How Do I Become a Kosher Butcher?

A rabbi can provide assistance with becoming a kosher butcher.
Pigs are not considered kosher.
Article Details
  • Written By: Mary McMahon
  • Edited By: Nancy Fann-Im
  • Last Modified Date: 24 July 2014
  • Copyright Protected:
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    Conjecture Corporation
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A person who wants to become a kosher butcher, or shochet, needs to receive special training in the practice of shechita, ritual slaughtering conducted in accordance with Jewish law. Some shochets focus on the slaughter itself, their more traditional role, while others also prepare carcasses for sale and use. Butchers who want to be able to sell kosher meats from a kosher slaughtering source will need proper training and rabbinical certification of their facilities to sell to devout Jewish customers.

Under Jewish law, the person who slaughters animals is not just someone who knows how to perform slaughter appropriately. This person must also be devoutly religious. Training to become a kosher butcher starts with religious education and the successful development of religious values. A devout student can apply for shochet training and will receive certification after a sufficient number of hours of education. The training to become a kosher butcher includes mentoring from a qualified butcher, supervision during slaughter, and information about slaughtering techniques.

In addition to killing animals in a specific way and fully draining their blood, the kosher butcher also removes materials not permitted under Jewish law, such as nerves. A person who wants to become a kosher butcher needs detailed training in animal anatomy to successfully prepare meats. The work also includes more conventional food safety training to handle meat appropriately, as well as culinary education to learn about different cuts of meat and how to handle meat to prepare it for sale.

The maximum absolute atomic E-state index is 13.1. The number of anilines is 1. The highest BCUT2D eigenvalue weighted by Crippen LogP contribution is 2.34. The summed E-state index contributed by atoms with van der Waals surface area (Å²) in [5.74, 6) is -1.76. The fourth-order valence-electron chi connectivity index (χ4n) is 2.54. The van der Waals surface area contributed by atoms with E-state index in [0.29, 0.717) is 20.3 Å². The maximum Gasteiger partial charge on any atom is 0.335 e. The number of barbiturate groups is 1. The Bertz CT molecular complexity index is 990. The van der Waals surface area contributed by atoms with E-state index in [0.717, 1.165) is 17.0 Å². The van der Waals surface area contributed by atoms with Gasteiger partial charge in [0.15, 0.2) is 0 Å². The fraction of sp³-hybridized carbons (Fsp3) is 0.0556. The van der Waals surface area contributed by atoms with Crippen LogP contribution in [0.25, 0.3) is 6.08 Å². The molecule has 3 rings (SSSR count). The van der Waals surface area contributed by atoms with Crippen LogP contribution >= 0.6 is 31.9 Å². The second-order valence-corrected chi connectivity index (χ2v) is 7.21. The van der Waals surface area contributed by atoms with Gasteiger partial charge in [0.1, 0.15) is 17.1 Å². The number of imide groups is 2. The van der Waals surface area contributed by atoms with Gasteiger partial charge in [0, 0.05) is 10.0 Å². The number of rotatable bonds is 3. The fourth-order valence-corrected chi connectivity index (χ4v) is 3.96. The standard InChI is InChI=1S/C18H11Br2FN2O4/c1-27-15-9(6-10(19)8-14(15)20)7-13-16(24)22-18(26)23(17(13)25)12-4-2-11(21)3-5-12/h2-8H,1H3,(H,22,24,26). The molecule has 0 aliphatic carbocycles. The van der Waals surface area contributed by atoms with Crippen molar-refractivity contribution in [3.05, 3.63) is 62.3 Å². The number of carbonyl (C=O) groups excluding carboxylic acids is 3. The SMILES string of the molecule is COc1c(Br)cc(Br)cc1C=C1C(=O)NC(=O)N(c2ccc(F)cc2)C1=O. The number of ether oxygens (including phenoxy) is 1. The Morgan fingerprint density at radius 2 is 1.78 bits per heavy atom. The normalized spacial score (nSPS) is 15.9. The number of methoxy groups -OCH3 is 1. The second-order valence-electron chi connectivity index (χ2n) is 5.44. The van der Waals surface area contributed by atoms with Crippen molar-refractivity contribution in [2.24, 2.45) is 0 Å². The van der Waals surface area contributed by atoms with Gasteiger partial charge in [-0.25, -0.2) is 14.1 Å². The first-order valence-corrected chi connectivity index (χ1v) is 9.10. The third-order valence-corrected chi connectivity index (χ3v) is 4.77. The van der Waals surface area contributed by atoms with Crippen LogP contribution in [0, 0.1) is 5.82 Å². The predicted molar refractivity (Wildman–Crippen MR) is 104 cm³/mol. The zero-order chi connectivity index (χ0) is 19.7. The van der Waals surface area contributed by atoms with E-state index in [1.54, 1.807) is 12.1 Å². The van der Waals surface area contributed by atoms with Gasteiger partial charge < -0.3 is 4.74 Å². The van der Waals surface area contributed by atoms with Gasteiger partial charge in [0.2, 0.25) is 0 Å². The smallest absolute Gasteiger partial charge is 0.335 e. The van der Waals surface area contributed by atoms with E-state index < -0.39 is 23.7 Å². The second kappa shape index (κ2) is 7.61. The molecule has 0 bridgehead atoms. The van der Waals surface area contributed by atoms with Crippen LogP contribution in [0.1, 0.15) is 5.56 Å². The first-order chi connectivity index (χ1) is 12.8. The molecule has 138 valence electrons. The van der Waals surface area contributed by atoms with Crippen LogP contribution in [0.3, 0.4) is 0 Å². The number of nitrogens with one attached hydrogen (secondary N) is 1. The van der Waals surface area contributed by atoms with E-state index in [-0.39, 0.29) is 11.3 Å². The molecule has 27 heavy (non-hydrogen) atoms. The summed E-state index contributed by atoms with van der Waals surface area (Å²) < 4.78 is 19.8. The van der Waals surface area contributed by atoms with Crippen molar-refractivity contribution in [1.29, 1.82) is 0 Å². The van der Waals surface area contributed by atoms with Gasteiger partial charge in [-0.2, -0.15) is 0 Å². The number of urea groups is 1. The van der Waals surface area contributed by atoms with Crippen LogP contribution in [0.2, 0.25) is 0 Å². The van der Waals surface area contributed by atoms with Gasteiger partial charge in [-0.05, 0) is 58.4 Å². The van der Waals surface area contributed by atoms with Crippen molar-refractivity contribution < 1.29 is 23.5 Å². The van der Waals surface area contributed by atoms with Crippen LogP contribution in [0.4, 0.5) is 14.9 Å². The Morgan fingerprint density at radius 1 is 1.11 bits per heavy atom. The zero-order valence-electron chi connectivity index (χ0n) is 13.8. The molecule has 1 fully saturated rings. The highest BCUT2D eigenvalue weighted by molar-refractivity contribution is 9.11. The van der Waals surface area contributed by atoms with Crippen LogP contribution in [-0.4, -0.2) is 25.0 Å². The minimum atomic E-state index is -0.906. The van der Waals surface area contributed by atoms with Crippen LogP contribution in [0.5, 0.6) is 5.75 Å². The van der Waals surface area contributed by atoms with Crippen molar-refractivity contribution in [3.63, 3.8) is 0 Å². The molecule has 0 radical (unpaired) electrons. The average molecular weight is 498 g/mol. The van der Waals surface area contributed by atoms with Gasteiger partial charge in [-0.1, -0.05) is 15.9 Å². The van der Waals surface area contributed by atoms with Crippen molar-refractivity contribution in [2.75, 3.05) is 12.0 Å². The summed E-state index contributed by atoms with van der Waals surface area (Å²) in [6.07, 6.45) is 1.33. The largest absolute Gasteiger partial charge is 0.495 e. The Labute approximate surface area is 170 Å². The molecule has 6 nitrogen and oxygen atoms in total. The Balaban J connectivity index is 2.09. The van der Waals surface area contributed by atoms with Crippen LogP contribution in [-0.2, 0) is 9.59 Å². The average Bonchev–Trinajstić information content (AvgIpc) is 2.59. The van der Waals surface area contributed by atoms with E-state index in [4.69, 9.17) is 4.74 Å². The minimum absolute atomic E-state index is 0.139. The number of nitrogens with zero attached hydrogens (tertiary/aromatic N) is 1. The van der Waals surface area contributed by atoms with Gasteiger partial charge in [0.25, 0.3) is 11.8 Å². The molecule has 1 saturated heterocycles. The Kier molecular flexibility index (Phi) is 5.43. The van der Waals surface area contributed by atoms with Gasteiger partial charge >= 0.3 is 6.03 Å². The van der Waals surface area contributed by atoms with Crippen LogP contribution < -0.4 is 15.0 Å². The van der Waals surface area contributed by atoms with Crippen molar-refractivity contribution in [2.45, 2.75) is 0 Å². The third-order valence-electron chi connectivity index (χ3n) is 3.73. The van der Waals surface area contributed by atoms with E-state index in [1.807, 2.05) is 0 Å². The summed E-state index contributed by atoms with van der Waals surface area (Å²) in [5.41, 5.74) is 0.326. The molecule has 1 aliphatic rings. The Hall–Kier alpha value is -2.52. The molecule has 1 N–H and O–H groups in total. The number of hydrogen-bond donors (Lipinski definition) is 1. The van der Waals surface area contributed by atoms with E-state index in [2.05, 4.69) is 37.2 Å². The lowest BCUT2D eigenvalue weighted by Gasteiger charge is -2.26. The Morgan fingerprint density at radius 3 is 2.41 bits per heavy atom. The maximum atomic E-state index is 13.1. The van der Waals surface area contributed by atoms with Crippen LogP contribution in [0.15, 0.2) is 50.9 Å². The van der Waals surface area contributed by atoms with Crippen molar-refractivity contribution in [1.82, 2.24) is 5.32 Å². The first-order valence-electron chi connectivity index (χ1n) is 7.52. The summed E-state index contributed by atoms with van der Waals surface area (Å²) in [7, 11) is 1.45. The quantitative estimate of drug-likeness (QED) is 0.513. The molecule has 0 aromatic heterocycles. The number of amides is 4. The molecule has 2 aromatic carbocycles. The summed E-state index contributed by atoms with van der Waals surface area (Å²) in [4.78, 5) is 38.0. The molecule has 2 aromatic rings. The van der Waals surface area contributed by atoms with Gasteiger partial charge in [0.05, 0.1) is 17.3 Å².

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Butchers who want to be able to offer kosher meats to their customers but do not intend to slaughter animals themselves will need to attend training to learn about Jewish dietary laws. They should also establish a contract with a certified shochet for meat delivery, and may want to meet with a rabbi to discuss the butcher shop and food handling facility. The rabbi can provide advice and assistance on koshering the facility to avoid situations like contamination of meats with dairy products.

After a person becomes a kosher butcher, it can help to subscribe to religious and trade magazines to keep up with the field. Periodic revisions to procedures may occur, and it is important to be aware of them. Trade magazines can also help butchers with regulatory compliance that will not violate religious precepts. Subscriptions to professional publications can also make the kosher butcher aware of workshops, conferences, and other events they may find interesting.

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